We are studying normal and abnormal hematopoiesis. We and others have described an essential role for STAT5 activation (for overview see Moriggl & Ferbeyre, BBA, 2011) in the regulation of survival genes in myeloid leukemias with a link to PI3K-AKT-mTOR activation. We were the first to link serine phosphorylation and oligomerization of STAT5 to myeloid transformation. We have related the findings to human MPN and our current work is dissecting how pYSTAT5 synergizes with loss of PTEN.
The group of Richard Moriggl is focused on the JAK-STAT core cancer pathway. The group studies hematopoietic cancer with a focus on myeloproliverative neoplasm, melanoma, sarcoma, colon and liver cancer. Molecular mechanisms of transcription factors and kinases are analyzed to gain insights into mechanisms of action to control cellular proliferation/survival, PI3K-Akt activation or metabolism in context of cancer establishment and progression. Moreover, the group is involved in new targeted therapy developments and establishes test systems for translational cancer research.
The research team of Richard Moriggl in 2017
With our research we hope to bridge the gap between laboratory animal models and human patients. We are focussing on transgenic cancer mouse models, to investigate core cancer pathways for their roles in driving the establishment or progression of cancer. We will continue to define key molecules of core cancer pathways as oncogenes or tumour suppressors, often specific to particular cell types or diseases. Moreover, oncogenes or tumour suppressors are dependent on the mutational gene driver context, prominent themes in the RM lab. Our understanding of the context is currently limited and improvements will be essential to enable molecular insights into disease processes. We work closely with genetic/transgenetic clinical research (both human and animal) and with histo-pathology labs, both within Austria and international. Group members focus mainly on aberrant signal transduction and molecular mechanisms of cancer causing disease often involving transgenic animal models and patient sample analysis. We are a research team of approximately 10 people, consisting mainly of PhD and Master students, all focused on translational cancer research. The group of RM formed in 2006 and RM supervises several national and international research projects. Further grant money was attracted through international collaboration.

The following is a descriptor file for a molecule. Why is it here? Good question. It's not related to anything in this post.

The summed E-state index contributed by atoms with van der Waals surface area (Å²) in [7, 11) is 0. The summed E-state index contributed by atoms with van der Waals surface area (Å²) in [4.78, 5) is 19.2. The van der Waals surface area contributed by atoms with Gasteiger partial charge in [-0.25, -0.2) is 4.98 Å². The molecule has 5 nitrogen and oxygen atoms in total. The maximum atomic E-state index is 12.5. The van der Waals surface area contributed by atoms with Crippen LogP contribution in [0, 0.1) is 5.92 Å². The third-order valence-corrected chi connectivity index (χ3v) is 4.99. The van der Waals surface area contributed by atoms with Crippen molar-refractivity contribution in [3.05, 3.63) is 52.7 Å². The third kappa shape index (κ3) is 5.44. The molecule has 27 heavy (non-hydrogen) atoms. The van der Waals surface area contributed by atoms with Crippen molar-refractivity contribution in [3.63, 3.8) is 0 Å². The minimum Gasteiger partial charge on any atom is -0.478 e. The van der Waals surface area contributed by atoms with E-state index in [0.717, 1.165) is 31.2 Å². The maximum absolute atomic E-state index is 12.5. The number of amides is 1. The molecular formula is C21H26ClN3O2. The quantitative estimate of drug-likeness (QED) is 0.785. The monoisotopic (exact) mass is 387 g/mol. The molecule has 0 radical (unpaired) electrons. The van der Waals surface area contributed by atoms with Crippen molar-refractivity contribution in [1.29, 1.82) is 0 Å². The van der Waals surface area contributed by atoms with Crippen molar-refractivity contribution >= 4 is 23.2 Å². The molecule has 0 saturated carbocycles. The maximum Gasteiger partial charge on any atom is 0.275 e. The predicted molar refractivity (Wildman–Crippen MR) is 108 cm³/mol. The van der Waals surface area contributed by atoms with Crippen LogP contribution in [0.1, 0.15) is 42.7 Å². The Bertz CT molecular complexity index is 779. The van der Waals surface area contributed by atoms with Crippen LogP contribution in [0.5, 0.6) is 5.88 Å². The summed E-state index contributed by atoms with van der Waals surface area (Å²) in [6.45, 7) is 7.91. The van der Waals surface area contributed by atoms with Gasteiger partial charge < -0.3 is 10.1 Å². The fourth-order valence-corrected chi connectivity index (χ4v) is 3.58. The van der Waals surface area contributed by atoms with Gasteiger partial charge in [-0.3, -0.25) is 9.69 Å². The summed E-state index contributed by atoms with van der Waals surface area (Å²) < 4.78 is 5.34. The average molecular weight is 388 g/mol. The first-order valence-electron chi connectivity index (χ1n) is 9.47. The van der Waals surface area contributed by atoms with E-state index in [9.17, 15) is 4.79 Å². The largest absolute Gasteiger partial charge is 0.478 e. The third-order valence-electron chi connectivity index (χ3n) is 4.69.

About Richard Moriggl
RM is director and founding member of the LBI-CR. He runs his own research group since 2006, which is focused on the JAK-STAT core cancer pathway. The group studies hematopoietic cancer, melanoma, sarcoma, colon and liver cancer. Molecular mechanisms of transcription factors and kinases are studied to gain insights into mechanisms of action to control metabolism, cellular proliferation/survival, PI3K-Akt activation in context of cancer establishment and progression.
Dr. Moriggl studied biotechnology in Germany and did his PhD in 1997 working on cytokine signaling with Prof. Groner, Friedrich Miescher Institute, Basel, Switzerland and Institute of Experimental Cancer Research, Freiburg, Germany. After a postdoctoral fellowship at St. Jude Children’s Research Hospital in Memphis, USA, in the area of immunology with Prof. Ihle he moved 2000 to the group of Prof. Beug, Institute for Molecular Pathology, in Vienna. There he studied hematopoiesis and hematopoietic cancer development through oligomeric STAT5. Moreover, he made important contributions to the essential interaction of the hepatic glucocorticoid receptor with STAT5 for body growth, sexual differentiation and metabolism. He heads the Ludwig Boltzmann Institute for Cancer Research (LBI-CR) since 2005. RM obtained the Howard Hughes Medical Institute Postdoctoral Fellowship from 1997 to 2000 and a Marie Curie Industrial Host Fellowship from 2000 to 2002.